Less than one month after Scarface helped put out Scarface
Presents: The Product – One Hunid
, he is ready for more with the release of
My Homies, Pt. 2. This is by NO means a Scarface solo happening,
so any die-hard fans wanting another down-south classic, keep waiting. Now onto
the compilation.

The disc starts off just the way you’d expect – Scarface
laying down his rhymes full of street tales over an eerie yet up tempo
instrumental. The Z-Ro and Ice Cube-assisted banger “Definition of Real,” Cube
steals the show spitting a NWA-reminiscent verse, letting the doubters know
that the movies haven’t taken away from his abilities. “Never Snitch,” the Beanie Sigel and The Game-featured
joint, plays alongside the-ever growing popularity of the “Stop Snitching”
theme. The outcome is a street anthem dedicated to street loyalty and keeping
your mouth shut when dealing with the law. As much respect as I have for Z-Ro’s
attempt at remaking Face’s classic “I Seen a Man Die” – titled “Man Cry” – I can’t stop but think that this is something that
would’ve been better left to the original.

Scarface stays off of the Houston All-Star track, “Platinum Starz,” featuring Lil
, Chamillionaire and Bun B. Over a rather corny Big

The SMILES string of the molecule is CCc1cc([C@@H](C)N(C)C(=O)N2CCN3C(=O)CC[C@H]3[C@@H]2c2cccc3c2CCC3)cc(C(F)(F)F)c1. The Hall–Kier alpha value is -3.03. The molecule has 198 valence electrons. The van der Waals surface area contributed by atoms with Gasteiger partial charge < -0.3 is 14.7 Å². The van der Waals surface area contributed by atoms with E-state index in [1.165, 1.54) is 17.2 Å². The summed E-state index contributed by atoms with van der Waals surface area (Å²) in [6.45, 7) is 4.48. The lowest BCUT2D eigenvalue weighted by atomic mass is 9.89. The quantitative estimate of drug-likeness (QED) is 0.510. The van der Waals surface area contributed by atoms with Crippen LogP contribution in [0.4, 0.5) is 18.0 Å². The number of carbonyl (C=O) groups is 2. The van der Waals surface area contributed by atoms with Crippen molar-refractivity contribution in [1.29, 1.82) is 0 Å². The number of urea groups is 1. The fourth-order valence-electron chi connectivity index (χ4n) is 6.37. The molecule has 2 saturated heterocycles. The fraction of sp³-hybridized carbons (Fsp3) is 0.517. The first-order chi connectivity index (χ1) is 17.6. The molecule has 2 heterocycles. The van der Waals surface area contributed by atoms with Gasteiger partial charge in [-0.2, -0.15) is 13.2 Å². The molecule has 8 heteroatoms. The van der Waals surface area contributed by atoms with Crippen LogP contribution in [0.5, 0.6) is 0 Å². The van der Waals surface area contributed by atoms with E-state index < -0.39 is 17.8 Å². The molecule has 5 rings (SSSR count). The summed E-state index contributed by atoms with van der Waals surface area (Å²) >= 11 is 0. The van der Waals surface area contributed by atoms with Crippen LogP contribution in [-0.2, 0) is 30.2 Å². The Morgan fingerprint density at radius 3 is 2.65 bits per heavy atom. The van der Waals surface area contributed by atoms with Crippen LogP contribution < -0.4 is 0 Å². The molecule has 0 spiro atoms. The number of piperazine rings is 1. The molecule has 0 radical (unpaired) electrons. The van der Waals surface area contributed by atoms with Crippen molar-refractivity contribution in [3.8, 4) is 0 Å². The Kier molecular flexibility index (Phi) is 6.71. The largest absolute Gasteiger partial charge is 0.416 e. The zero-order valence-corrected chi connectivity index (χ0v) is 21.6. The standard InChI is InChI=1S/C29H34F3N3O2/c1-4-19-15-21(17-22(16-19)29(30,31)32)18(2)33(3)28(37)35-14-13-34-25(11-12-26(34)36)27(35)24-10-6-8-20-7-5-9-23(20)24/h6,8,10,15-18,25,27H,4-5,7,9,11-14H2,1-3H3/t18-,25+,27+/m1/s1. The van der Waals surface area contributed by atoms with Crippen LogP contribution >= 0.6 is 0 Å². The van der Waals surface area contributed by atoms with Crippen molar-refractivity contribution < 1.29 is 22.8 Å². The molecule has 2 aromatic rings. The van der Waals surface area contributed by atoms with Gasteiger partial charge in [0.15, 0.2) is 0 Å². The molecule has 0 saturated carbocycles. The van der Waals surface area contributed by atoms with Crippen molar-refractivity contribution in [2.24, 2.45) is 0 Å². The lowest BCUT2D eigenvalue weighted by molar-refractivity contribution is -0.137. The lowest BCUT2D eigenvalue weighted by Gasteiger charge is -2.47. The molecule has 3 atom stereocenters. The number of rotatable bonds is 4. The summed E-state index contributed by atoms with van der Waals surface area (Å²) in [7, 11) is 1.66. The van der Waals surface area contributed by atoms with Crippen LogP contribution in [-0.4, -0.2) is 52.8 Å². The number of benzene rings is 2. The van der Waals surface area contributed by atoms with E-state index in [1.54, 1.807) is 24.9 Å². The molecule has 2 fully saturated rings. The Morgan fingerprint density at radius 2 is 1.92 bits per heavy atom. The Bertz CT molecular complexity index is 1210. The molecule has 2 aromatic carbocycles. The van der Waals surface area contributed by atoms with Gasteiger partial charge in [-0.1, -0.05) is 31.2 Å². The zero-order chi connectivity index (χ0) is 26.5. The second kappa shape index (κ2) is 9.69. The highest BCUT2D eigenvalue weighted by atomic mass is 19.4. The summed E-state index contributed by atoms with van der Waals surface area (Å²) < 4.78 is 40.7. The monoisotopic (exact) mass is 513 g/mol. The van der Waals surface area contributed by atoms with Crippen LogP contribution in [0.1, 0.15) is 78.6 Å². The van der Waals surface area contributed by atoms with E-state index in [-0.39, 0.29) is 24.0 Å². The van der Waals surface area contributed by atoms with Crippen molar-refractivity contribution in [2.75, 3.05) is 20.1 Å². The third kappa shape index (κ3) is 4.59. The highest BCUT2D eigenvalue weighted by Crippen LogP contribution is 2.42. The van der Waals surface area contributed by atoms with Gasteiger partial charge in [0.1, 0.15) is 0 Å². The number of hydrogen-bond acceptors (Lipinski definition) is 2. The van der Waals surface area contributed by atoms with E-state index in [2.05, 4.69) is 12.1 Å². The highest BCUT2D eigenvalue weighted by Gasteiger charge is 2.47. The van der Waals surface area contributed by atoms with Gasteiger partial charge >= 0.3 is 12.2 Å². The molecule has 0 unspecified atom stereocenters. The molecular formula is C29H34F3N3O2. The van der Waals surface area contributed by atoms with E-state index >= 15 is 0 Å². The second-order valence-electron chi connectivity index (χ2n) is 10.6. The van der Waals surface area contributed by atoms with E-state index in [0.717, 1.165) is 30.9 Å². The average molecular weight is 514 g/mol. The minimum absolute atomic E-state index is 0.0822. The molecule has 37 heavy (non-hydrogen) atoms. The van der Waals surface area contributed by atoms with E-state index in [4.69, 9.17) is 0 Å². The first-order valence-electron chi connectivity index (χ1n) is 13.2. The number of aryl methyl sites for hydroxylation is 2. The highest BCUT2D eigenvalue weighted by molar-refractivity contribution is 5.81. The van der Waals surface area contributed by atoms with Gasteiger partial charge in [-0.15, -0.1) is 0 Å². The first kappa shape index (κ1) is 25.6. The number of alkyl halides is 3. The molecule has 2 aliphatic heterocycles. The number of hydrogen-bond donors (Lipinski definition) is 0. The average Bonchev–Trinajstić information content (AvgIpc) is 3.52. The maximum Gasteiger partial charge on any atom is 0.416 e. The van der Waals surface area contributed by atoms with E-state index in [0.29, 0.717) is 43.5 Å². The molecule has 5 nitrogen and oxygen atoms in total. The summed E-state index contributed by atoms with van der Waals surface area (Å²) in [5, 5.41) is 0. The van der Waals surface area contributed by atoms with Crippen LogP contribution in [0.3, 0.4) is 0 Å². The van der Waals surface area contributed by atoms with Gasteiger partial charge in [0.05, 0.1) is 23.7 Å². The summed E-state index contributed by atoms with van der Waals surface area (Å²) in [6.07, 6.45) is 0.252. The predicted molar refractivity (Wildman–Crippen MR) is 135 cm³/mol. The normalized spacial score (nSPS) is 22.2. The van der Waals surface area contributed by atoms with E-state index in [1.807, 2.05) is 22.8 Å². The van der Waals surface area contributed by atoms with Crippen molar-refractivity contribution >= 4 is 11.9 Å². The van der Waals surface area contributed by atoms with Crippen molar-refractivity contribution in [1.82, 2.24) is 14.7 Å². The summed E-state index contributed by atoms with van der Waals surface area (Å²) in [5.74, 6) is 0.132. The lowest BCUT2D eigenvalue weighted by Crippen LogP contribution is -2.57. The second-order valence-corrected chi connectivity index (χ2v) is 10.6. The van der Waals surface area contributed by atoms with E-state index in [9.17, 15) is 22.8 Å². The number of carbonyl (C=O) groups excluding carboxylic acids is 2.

beat, Lil Flip lays a typical verse delivered with his known
slow flow, while Chamillionaire and Bun B come with just absolute
fire, saving the track from being a disaster. Face furthers his
divergence on the album by grabbing a few N.O. natives for the New Orleans’ bounce tracks “We Out Here” and “Club Bangaz,” with Juvenile
being the only artist having a notable verse or anything worth speaking about
after numerous spins of the KLC-produced track. Another special moment
on the CD is the Geto Boys track “My
Life.” Hearing the group together and delivering such a clear picture of
street living is just amazing.

The lack of Scarface vocals definitely takes its toll
overall, especially on “Always,”
featuring Spaide R.I.P.P.E.R., which is just awful. I really can’t say
one good thing about this track. Sad indeed. As Jay-Z did with his
Roc-A-Fella crew on his Dynasty album, Scarface is just using his
name to put his people on. It’s just too bad his “homies” didn’t seem to want
to get there with him. Showing no signs of losing talent, Face displays
why he truly is the “King of the South.”
I would have loved to see more of him throughout the album; instead I get to
listen to the “new south” bring lackluster verses over a decently produced
album, randomly jumping from here to there, lacking any sense of congruity. But
taking the album as it was clearly intended to be, I can’t say that I am fully
disappointed with the release. Can we get a new Scarface album though?